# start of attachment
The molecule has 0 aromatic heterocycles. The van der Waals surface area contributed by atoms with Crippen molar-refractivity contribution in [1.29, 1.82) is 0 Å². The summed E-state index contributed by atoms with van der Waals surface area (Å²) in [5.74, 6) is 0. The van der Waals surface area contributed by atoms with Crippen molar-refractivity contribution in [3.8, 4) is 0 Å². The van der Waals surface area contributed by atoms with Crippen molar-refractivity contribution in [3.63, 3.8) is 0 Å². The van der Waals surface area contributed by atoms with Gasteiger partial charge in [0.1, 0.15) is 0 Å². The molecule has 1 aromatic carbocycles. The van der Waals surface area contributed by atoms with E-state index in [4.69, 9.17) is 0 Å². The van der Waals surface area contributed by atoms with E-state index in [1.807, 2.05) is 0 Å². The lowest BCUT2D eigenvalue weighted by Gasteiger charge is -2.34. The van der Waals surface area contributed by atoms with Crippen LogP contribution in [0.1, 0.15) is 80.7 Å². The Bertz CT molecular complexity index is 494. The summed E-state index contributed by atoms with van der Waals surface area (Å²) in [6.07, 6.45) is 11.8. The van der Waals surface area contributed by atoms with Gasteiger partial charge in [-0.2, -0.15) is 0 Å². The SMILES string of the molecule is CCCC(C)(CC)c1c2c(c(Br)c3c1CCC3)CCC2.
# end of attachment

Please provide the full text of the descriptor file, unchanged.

The molecule has 0 aromatic heterocycles. The van der Waals surface area contributed by atoms with Crippen molar-refractivity contribution in [1.29, 1.82) is 0 Å². The summed E-state index contributed by atoms with van der Waals surface area (Å²) in [5.74, 6) is 0. The van der Waals surface area contributed by atoms with Crippen molar-refractivity contribution in [3.8, 4) is 0 Å². The van der Waals surface area contributed by atoms with Crippen molar-refractivity contribution in [3.63, 3.8) is 0 Å². The van der Waals surface area contributed by atoms with Gasteiger partial charge in [0.1, 0.15) is 0 Å². The molecule has 1 aromatic carbocycles. The van der Waals surface area contributed by atoms with E-state index in [4.69, 9.17) is 0 Å². The van der Waals surface area contributed by atoms with E-state index in [1.807, 2.05) is 0 Å². The lowest BCUT2D eigenvalue weighted by Gasteiger charge is -2.34. The van der Waals surface area contributed by atoms with Crippen LogP contribution in [0.1, 0.15) is 80.7 Å². The Bertz CT molecular complexity index is 494. The summed E-state index contributed by atoms with van der Waals surface area (Å²) in [6.07, 6.45) is 11.8. The van der Waals surface area contributed by atoms with Gasteiger partial charge in [-0.2, -0.15) is 0 Å². The SMILES string of the molecule is CCCC(C)(CC)c1c2c(c(Br)c3c1CCC3)CCC2.